In other words, this is one of those places where the Hebrew narrative describes a person from the perspective of a past incident that is being related, rather than from a contemporaneous perspective.  Ahaziah likely wasn’t Jehoram’s youngest son absolutely, but he was the youngest of the senior royal princes who were born early in Jehoram’s reign.  He continued to be known as the “youngest” (the qatōn) because that was how he had survived the massacre.

In fact, the Theological Dictionary of the Old Testament notes that in Judges, qatōn “singles out” Jotham, Gideon’s “youngest,” as the “sole survivor when his brothers were murdered—probably on the assumption that he was too small to be noticed.”  The TDOT then adds that “the special position of such a survivor is clear from” the story of Ahaziah in Chronicles.

This, I would say, is the answer to your excellent question—why would a king whose lineage was threatened not have had any children for the last twelve years of his reign, when he was still in young adulthood?  Actually, he did, but Ahaziah is described as the “youngest,” even though he wasn’t the last, because he survived the massacre and could succeed to the throne.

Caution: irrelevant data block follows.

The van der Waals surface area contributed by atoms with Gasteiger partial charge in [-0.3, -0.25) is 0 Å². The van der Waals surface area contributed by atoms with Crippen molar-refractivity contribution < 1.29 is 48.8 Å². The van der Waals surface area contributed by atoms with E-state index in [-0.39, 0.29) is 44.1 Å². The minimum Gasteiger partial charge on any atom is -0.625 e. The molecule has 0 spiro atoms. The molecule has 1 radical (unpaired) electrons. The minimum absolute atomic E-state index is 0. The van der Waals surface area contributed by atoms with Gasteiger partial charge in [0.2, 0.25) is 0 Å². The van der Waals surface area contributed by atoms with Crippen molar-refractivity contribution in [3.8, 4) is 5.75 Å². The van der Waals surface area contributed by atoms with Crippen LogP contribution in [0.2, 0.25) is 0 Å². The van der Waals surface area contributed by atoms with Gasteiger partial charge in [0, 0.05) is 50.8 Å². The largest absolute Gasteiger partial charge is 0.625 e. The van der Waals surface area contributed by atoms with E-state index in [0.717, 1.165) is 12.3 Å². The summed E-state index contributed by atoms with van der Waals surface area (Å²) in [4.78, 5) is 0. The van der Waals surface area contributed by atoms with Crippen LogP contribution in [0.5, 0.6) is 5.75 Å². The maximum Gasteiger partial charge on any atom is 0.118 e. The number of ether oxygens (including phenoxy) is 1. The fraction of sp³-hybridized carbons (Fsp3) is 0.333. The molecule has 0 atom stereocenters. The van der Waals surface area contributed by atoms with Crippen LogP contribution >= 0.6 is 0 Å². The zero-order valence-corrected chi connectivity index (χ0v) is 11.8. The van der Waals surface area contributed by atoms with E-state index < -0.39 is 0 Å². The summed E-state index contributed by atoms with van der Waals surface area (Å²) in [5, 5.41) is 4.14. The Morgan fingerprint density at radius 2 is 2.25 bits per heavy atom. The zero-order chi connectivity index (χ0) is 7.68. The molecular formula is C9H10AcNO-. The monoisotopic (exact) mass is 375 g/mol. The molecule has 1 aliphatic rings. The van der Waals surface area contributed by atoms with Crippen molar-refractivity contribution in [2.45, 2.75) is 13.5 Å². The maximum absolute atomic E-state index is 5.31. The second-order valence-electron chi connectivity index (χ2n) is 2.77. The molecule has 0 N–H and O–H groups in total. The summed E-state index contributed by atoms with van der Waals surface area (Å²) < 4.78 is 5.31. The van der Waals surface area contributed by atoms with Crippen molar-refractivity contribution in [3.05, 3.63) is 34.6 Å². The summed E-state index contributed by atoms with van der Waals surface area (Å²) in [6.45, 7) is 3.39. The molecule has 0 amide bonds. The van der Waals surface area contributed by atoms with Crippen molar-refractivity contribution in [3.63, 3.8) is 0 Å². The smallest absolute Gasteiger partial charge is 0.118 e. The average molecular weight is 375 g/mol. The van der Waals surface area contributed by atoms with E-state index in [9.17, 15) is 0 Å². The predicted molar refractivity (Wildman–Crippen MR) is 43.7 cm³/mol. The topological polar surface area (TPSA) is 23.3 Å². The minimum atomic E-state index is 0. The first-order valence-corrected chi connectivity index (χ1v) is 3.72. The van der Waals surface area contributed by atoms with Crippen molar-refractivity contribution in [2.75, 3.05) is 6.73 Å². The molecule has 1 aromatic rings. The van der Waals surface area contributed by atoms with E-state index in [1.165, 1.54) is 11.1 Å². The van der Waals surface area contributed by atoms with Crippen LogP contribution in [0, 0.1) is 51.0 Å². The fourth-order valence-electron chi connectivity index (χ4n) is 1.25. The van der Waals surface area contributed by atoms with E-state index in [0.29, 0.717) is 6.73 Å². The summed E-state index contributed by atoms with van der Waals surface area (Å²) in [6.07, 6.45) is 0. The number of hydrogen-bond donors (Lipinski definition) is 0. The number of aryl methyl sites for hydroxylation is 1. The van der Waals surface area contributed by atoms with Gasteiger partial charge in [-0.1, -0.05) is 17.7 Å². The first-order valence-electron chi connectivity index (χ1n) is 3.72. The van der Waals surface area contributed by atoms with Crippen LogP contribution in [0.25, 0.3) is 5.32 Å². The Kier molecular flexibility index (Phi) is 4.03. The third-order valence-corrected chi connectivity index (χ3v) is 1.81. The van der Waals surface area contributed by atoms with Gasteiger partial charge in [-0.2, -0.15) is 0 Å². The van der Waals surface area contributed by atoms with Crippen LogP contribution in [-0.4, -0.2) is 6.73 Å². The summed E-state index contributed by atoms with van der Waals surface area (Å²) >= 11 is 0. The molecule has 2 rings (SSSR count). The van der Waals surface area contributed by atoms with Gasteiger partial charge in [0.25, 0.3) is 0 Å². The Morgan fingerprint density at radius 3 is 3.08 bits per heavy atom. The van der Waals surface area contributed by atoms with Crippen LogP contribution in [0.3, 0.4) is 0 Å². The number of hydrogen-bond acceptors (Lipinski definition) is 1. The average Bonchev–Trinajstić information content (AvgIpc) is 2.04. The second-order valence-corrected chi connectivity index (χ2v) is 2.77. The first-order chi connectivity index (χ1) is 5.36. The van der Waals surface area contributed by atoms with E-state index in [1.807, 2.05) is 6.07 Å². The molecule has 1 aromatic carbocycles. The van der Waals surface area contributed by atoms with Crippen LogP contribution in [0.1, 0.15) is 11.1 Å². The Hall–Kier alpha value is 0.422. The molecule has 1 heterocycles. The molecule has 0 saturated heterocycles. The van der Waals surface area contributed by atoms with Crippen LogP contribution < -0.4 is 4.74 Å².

So why does this matter?

First, the fact that in the Bible a man’s son could be described as his “youngest” even though he wasn’t his last shows that we can’t read the First Testament in a simplistic, literalistic way.  We need to be sensitive to the nuances of meaning inherent in Hebrew language and literature.

Second, going back to the faulty reading “42,” we need to recognize that the Masoretic text does contain some blatant errors, some of which even contradict other places in the Bible.  (Often in cases like this the Masoretes left a marginal note to the synagogue reader to say something different than what’s found in the text, but there’s no such note in this case.)  So we shouldn’t give automatic preference to the Masoretic Text in determining the original reading.  But the RSV and NRSV do this, and so they have Ahaziah 42 years old when his father was 40—without any explanatory footnote!  A word of caution to translators: don’t preference the Masoretic Text to this extent.

Why did God reject Saul as king for making one small mistake?

Q. I always felt sorry for Saul.  God chose him to lead His people, and he did a good job at it.  Saul only made one mistake and God sent David to replace him.  I think David did much worse, yet God said, “He’s a man after my own heart.”

Rembrandt, King Saul (detail)

These are excellent questions.  In this post I’ll look at why God rejected Saul as king.  In my next post I’ll consider how God could call David a “man after my own heart.”

Kingship in Israel was supposed to be different from kingship in the surrounding nations.  Israel’s king was not to be considered divine.  In the law of Moses, God carefully distinguished the priesthood from the kingship and gave future kings careful instructions that put them under the law.